NASCAR Nextel Cup Series
The automobiles' suspension, brakes, and aerodynamic components are selected to tailor the cars to different racetracks. The adjustment of front and rear aerodynamic downforce, spring rates, rear track bar geometry, and brake proportioning are critical to the cornering characteristics of the cars. A car that understeers is said to be "tight", or "pushing," causing the car to keep going up the track with the wheel turned all the way left, while one that oversteers is said to be "loose," causing the back end of the car to slide around which can result in the car spinning out if the driver is not careful. Loose and tight can be adjusted by increasing or decreasing the wedge and adding or removing camber, and air pressure adjustments, all of which change the "footprint" of the tires during cornering. These characteristics are also affected by tire stagger (tires of different circumference at different positions on the car, the right rear being largest to help effect left turns) and tire pressure (softer being "grippier").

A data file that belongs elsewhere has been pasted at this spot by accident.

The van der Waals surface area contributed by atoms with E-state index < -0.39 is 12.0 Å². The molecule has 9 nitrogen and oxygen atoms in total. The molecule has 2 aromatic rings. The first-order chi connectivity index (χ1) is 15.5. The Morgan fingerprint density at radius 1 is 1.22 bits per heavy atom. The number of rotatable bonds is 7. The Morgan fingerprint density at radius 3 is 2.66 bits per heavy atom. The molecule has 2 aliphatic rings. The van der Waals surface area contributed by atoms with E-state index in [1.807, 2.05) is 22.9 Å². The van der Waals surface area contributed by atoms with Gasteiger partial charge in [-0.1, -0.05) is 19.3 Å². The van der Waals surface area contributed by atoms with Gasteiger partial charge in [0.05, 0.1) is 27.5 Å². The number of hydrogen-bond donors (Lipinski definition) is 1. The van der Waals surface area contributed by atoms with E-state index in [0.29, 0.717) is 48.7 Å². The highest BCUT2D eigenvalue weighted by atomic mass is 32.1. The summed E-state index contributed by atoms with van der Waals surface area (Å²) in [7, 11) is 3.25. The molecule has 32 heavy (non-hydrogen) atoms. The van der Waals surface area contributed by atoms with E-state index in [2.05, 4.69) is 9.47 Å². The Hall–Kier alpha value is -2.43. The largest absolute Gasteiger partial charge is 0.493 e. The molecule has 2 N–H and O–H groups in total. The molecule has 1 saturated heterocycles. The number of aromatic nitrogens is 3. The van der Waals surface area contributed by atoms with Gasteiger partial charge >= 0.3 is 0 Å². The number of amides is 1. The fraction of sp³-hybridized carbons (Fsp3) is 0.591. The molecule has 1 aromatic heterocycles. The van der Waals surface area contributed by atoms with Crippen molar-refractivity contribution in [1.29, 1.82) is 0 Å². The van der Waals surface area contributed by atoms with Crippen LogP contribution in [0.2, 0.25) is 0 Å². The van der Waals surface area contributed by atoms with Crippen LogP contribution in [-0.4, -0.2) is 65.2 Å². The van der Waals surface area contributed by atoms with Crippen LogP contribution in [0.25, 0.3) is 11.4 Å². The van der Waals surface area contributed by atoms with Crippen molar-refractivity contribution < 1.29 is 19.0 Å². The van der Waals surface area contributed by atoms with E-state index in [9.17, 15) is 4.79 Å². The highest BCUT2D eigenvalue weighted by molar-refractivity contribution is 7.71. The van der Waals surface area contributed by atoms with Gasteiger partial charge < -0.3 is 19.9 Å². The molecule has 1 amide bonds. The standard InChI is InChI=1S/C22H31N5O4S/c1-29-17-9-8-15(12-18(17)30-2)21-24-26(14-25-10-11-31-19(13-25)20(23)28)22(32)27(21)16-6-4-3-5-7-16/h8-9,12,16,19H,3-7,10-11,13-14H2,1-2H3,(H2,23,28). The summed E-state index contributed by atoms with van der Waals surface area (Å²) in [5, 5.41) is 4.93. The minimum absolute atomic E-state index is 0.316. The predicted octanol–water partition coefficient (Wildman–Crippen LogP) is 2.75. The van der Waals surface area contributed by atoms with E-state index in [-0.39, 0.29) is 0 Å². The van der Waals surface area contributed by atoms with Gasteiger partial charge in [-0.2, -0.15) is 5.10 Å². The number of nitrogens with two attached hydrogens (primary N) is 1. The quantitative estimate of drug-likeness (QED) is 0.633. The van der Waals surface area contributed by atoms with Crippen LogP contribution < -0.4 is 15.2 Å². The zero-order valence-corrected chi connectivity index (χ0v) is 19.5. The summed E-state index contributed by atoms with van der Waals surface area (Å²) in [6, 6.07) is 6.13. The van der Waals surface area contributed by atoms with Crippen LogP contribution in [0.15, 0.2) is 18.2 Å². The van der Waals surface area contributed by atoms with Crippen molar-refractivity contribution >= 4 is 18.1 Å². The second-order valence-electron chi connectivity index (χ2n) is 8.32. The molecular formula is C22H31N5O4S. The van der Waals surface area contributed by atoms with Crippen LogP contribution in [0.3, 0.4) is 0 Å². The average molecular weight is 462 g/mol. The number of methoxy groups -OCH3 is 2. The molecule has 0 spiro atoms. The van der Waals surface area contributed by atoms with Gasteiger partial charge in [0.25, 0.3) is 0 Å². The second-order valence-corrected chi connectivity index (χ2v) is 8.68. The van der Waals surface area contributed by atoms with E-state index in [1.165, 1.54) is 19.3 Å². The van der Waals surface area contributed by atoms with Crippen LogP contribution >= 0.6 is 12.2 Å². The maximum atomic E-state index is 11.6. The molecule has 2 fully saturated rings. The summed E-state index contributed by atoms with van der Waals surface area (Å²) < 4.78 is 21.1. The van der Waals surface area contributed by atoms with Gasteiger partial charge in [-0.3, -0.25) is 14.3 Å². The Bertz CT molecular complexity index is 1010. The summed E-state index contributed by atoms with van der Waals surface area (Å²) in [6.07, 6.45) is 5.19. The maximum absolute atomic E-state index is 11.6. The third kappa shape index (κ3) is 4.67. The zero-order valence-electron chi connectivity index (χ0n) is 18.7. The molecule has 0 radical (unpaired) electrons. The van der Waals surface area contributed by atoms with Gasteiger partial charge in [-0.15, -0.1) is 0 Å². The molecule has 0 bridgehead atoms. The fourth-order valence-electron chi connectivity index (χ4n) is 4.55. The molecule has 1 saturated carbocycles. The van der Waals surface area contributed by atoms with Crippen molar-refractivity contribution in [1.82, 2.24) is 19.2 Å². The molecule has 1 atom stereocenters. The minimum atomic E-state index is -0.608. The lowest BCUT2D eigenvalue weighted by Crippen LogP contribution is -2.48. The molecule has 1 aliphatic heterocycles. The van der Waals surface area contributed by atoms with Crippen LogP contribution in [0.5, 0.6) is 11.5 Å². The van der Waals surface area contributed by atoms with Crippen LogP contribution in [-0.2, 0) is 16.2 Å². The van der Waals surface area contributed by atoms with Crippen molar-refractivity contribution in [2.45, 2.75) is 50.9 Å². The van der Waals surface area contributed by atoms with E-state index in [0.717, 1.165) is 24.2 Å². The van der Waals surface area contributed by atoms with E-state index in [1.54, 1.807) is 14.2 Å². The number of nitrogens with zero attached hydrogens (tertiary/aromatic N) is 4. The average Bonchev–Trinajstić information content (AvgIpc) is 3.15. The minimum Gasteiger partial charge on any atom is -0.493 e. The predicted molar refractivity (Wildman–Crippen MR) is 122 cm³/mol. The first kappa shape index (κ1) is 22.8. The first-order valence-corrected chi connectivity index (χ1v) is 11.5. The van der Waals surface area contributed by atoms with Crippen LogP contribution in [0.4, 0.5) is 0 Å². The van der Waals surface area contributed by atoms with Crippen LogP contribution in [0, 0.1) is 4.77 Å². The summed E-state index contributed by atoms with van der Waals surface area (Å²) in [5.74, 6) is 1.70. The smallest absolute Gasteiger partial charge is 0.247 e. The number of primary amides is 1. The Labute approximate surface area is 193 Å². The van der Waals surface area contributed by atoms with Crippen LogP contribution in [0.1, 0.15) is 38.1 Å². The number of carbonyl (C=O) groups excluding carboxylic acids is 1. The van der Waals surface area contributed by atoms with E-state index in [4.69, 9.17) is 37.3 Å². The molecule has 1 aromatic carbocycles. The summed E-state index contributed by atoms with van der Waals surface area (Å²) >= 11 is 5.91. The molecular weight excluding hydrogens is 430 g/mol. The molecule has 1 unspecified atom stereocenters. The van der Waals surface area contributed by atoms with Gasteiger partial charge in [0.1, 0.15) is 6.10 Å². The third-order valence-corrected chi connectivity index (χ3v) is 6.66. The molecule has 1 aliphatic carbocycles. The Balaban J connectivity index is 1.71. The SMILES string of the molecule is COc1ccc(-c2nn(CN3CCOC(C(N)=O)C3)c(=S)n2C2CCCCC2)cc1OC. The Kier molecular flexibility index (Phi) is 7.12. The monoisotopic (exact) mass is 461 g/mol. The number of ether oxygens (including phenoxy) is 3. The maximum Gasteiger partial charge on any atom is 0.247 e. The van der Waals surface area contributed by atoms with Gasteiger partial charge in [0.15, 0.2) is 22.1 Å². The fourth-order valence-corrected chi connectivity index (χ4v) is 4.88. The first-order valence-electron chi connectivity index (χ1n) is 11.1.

NASCAR will mandate changes during the season if one particular car model becomes overly dominant. In fact almost all advantages of using one car over another have been nullified. NASCAR used to mandate stock or stock replacement hoods and deck lids. However, in recent years, NASCAR has begun to require cars to conform to common body templates, regardless of make/model. This is more in-line with recent NASCAR tradition, because none of these stock cars have anything mechanically "stock" about them.